Kirsty Woods: (12:21) Yeah, it's actually been quite an interesting transition with obviously, some of the newer products coming out now that they know, therapeutic carbohydrate restriction is a tool and those sorts of things. However, once again, we can come into the same problem, food is our fuel. And if we're filling up with processed things, as I said, really good as an insurance policy, but if that's our main source of fuel then unfortunately, we run into problems once again, it's not as simple as “cut the carbs for everyone.” And also, we need to choose some of those wisely, depending on what our needs are, what our exercise requirements are, what our medications are, all those sorts of elements as well.
Dr Lucy Burns: (13:00) Absolutely, absolutely. And I mean, most of our listeners know that our philosophy is, you know, Low Carb Real Food though it probably should be Real Food Low Carb, because I think everybody should be focused on real food. And then people who are insulin resistant need to lower their carbs. There are plenty of people out there who, this might be an interesting phrase for you, Kirsty, to sort of educate me on but you know, we'll use the phrase metabolically flexible to mean they can access both fat or carbs for their fuel. But if you're not metabolically flexible, that means you’re really stuck just with carbs as your primary fuel source.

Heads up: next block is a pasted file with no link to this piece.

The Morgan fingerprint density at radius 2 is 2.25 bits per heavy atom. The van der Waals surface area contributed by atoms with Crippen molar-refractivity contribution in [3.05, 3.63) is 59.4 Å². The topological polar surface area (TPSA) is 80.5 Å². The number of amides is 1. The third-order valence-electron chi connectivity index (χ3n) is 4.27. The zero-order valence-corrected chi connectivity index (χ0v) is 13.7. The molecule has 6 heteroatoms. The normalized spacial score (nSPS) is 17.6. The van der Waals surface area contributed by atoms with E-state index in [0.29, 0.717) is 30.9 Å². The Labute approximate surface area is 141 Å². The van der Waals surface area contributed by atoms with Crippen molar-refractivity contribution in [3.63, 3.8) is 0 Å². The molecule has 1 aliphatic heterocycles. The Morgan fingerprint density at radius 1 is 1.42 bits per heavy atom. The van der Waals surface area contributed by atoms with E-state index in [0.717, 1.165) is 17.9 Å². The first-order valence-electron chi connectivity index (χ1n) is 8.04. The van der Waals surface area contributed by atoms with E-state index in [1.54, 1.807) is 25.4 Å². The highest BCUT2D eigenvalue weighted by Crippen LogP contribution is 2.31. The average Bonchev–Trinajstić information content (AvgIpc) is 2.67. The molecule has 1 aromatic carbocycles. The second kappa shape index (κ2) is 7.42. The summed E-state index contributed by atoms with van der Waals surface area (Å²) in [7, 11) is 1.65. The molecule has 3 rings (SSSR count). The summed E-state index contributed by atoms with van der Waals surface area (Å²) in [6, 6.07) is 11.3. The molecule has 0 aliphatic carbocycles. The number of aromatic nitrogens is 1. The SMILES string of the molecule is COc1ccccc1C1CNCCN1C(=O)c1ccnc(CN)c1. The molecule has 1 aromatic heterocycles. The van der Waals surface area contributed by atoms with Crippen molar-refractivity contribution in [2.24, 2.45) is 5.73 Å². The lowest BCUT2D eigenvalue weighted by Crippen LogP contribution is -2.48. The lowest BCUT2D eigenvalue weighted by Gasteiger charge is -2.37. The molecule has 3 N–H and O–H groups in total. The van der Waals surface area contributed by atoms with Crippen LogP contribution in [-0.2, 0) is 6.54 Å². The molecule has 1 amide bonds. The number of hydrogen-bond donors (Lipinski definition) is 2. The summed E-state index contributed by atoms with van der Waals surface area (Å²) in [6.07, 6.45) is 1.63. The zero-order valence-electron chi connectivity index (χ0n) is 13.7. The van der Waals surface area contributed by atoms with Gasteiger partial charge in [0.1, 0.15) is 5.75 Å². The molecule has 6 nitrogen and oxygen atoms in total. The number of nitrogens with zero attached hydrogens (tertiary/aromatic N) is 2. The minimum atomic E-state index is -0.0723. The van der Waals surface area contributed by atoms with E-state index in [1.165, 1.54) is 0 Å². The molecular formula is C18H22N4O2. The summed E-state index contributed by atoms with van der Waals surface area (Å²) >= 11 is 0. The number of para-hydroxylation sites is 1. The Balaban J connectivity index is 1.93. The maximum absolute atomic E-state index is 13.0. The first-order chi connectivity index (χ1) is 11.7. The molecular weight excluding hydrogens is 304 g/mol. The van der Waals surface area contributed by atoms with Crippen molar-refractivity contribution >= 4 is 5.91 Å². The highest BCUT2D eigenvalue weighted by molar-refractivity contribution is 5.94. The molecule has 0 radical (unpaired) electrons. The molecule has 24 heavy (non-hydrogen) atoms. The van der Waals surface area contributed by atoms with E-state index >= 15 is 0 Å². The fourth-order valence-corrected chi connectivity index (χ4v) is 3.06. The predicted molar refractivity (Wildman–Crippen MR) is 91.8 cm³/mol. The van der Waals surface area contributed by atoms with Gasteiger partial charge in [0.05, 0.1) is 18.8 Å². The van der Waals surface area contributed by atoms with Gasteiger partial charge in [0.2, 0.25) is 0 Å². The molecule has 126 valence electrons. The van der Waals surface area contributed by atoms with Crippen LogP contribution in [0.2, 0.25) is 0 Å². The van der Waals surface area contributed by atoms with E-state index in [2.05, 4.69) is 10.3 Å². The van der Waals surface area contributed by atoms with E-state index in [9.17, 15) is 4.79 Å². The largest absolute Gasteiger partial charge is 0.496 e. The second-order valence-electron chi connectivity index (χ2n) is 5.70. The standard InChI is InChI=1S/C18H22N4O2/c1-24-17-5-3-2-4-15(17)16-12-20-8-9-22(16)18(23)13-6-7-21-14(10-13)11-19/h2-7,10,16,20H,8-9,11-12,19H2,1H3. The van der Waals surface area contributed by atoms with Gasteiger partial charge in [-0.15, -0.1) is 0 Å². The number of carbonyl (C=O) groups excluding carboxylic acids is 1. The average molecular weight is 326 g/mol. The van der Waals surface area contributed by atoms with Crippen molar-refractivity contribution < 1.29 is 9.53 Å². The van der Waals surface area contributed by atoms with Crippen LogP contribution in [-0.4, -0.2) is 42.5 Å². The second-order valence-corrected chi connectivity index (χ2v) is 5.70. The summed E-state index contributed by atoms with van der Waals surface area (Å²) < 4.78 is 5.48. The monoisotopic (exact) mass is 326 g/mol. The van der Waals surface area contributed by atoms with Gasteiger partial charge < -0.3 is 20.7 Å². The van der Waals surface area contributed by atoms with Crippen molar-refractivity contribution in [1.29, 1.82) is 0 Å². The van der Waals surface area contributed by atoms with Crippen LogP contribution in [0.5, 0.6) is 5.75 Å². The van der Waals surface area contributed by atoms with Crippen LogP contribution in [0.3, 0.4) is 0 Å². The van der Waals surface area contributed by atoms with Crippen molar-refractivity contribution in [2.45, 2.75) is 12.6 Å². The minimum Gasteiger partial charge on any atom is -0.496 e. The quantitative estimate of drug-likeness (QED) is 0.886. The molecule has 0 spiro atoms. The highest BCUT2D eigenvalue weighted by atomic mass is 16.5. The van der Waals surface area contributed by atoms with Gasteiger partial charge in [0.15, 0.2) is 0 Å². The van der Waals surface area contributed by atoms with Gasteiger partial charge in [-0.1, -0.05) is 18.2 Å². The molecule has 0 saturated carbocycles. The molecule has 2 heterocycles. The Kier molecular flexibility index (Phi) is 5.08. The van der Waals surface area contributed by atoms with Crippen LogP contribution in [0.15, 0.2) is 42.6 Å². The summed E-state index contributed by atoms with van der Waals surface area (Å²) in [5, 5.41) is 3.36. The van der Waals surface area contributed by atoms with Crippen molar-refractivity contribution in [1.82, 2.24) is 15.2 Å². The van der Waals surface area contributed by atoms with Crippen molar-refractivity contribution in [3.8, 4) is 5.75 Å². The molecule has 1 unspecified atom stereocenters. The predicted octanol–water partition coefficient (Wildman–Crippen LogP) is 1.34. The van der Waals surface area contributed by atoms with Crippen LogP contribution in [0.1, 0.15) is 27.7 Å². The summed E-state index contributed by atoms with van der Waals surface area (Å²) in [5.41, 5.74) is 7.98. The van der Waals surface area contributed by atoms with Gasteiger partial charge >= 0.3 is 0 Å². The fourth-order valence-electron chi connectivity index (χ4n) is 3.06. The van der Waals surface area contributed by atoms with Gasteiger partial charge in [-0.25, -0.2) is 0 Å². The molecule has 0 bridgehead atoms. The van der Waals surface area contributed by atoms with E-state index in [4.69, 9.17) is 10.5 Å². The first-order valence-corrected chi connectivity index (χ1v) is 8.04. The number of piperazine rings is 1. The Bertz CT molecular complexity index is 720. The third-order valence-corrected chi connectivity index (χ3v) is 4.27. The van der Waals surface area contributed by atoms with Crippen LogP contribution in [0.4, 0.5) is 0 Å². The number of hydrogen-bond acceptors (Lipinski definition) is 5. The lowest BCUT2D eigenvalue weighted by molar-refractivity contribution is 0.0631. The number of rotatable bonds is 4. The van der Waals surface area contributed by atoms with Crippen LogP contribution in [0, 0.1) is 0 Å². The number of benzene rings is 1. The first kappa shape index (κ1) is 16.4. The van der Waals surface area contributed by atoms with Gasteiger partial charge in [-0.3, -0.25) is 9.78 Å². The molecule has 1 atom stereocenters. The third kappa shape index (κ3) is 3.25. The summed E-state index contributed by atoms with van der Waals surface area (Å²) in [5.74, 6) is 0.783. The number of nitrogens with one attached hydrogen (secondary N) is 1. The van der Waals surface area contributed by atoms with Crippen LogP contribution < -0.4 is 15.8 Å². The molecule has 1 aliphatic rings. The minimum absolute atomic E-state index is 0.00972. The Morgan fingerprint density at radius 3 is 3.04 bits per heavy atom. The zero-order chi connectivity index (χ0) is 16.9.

Kirsty Woods: (13:41) Exactly. And that's one of those elements. Switching back to the testing we're talking about before that's generally an issue. It's not always a metabolic rate. It's that metabolic inflexibility. So by measuring the glucose and the fat, we can have a look at it. Once again you touch on an interesting point, we know insulin resistance is a huge factor. And they are generally the ones that we can identify as benefiting most from therapeutic carbohydrate restriction. But what does that mean? For an athlete that could be 150 grams, for someone else that might be 50. But the key is that we need to make them metabolically flexible. So removing that guesswork by testing, and then also for some individuals, it's nothing to do with diet, there is hormonal disruptions, there’s medications, they're not sleeping, they’ve got sleep apnoea. So once again, we need to have a look at things as a whole for a lot of people. As I said, diet can be a huge component. Once again, changing the conversation! It's not as simple as just cutting the carbs and everything's all good. Once again, everything is complex. It all interweaves with each other. But it does come back to that metabolic flexibility and what that can bring about in terms of not only weight, but the way people are feeling, the way they're managing their chronic disease and even the way they're sleeping.